"Jack Cloudie" is the 5th instalment in Hunt's Jackelian far future sort-of-steampunk sequence, and I found it one of the most enjoyable to date, a straightforward adventure epic with plenty of derring do which reminded me of Rider Haggard or (The Lost World
) Conan Doyle crossed with CS Forrester's "Hornblower"
If you haven't read the previous volumes - The Court of the Air
, The Kingdom Beyond the Waves
, The Rise of the Iron Moon
and Secrets of the Fire Sea
- then a bit of background may help understand "Jack Cloudie". The time is thousands of years from now, at least one Ice Age having passed since our day, and the world is divided between states that both resemble, and differ from, our own. The most notable differences are in technology, with electricity having become dangerous and hard to control. Instead of computers, vast steam-driven "transaction engines" - sort of super Babbage machines - carry out computations, and sentient versions of them run in the "steammen", intelligent automatons who have their own "Free State".
Within this setting, Hunt's central focus is the Kingdom of Jackals, a distorted version of late 18th/ early 19th century England (not Britain) - a land of sturdy yeomen (and unspeakable slums) guarded against knavish foreign plots by its fleet of airships, which are manned by the "Jack Cloudies" of the title. There is a conscious echo of the John Bull self assurance of that age, the Jackelians viewing foreigners with suspicion, lauding Jackals as the home of democracy, and dwelling on the virtues of good honest beef.
This world gives Hunt a lot of scope for exploring different themes. Originally, Jackals was watched over and guarded by the mysterious "Court" of the first book, but that is gone now. In the last book there was an excursion to a distant island kingdom, threatened by an enemy from its past. In earlier volumes the world itself was under alien threat and there was even space and time travel. Those elements perhaps felt slightly grafted on to the basic theme. However, in "Jack Cloudie" things are calmer and less epic, and I think the book is all the better for that. The "calmness" is relative - the book features an aerial war between the southern empire of Casarabia (think sand, camels, court intrigue) and Jackals. Casarabia is ruled by the Sultan Eternal and practices a different kind of science from Jackals, its "womb mages" being masters of what we would call genetic engineering. Hitherto, the Sultan has not been able to field an airship fleet, giving Jackals a permanent military edge. Now, however, things have been evened up, and the Kingdom faces a deadly threat. A couple of Jackalian spies are therefore sent in an airship recovered from the breaker's yard, with a crew of jailbirds, to try and restore the status quo.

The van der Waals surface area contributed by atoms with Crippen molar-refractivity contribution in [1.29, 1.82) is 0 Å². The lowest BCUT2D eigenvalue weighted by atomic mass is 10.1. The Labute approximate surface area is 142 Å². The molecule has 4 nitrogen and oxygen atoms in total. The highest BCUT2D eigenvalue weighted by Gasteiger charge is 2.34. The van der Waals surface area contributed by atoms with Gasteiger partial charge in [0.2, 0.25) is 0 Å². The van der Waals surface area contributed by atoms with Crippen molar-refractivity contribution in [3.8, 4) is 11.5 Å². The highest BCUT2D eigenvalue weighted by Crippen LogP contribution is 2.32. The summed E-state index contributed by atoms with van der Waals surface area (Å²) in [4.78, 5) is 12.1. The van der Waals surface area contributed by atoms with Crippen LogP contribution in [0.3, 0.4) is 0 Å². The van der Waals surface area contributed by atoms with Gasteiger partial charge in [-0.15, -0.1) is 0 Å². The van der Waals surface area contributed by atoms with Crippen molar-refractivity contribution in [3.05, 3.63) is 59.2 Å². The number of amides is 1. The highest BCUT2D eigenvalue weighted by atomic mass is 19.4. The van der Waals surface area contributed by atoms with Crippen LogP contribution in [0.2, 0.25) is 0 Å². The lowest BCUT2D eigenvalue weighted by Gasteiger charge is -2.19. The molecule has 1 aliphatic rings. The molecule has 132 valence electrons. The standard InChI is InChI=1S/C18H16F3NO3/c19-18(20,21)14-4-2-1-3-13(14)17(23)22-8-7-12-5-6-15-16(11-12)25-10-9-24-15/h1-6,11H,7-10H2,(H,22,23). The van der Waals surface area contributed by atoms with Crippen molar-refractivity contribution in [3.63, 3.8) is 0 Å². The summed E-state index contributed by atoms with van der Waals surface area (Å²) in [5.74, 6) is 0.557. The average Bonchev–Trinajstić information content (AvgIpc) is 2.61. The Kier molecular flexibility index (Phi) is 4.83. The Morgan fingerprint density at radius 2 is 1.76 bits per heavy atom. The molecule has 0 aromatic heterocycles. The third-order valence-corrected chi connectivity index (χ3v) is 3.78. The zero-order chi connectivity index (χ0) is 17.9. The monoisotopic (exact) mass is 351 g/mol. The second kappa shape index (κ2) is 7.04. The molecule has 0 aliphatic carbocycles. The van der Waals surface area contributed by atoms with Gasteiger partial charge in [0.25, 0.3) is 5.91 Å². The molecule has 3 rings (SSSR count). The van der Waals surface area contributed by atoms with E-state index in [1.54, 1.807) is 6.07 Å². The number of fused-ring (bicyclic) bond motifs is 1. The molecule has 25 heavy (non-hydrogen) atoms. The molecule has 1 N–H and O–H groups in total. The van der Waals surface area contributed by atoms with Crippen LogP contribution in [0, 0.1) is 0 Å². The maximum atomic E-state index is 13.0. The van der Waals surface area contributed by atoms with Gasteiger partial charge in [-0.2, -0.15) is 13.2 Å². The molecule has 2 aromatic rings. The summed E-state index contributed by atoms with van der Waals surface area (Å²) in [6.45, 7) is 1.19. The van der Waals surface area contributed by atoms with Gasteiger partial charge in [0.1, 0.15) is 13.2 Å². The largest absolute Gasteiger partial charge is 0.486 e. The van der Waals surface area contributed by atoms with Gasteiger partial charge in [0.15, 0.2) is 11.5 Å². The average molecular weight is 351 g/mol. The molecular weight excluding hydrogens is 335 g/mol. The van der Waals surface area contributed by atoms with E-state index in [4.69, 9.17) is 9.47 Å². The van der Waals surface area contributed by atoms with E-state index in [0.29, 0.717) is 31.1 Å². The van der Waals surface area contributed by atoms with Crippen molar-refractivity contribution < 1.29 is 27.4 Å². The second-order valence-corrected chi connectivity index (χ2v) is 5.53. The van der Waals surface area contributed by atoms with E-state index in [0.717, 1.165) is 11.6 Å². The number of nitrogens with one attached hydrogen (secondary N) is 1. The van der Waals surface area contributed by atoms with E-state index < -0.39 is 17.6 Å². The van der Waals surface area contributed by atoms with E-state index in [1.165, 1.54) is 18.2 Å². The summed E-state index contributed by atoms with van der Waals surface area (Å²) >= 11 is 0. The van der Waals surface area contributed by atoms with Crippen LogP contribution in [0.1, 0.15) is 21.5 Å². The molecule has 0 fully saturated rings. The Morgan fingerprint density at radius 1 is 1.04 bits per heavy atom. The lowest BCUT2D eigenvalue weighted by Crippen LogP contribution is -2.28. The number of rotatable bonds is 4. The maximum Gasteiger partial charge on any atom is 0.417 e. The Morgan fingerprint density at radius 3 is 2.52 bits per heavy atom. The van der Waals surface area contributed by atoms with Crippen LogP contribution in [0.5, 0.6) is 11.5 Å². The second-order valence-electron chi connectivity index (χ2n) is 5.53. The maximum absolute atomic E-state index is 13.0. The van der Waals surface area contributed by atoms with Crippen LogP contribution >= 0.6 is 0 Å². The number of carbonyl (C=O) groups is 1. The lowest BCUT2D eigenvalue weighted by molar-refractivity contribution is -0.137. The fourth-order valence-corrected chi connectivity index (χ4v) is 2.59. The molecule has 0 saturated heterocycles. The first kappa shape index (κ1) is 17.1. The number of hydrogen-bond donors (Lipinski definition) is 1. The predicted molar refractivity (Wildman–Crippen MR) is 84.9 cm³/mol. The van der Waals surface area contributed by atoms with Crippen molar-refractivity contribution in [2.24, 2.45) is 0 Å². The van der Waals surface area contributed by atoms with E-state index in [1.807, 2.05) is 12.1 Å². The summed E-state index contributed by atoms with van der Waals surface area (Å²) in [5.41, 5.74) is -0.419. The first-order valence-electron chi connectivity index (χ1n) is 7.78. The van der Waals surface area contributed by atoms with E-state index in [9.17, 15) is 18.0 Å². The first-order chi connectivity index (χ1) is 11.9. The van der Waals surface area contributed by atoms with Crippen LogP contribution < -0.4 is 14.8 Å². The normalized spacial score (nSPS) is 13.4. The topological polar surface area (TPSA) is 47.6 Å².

At the same time, Casarabia itself is beset by internal power struggles, not unconnected with the rise of the new technology. As these two strands come together, Hunt builds up to a revelation that shows there is real moral complexity to what is going on. Nobody emerges with much credit, with the survival of Jackals dependent, in the end, on the perpetuation of truly distasteful - one might even say evil practices by the womb mages. But would the alternative be even worse?
In short, this instalment is not only fun, but thought provoking and a fine addition to the sequence, and I hope that next year's The Deep Dark
is as good.
All that said, I do have to say something about the cover. The previous books in this series have been graced by beautiful line drawings reflecting both the spirit of adventure in the stories and the pseudo Victorian setting. Now, we are presented with what seems like a stock image from the steam punk clip art disc, indistinguishable from every other book in the genre. It is ghastly, and doesn't come near near to doing this book justice. I do hope the publishers come to their senses on this and return to the previous style. (I also hope they publish a hardback edition, as it's next to impossible to keep the paperback in good condition as a book to keep - but maybe that's me being fussy). Anyway, don't be put off by the cover, do buy and read this book.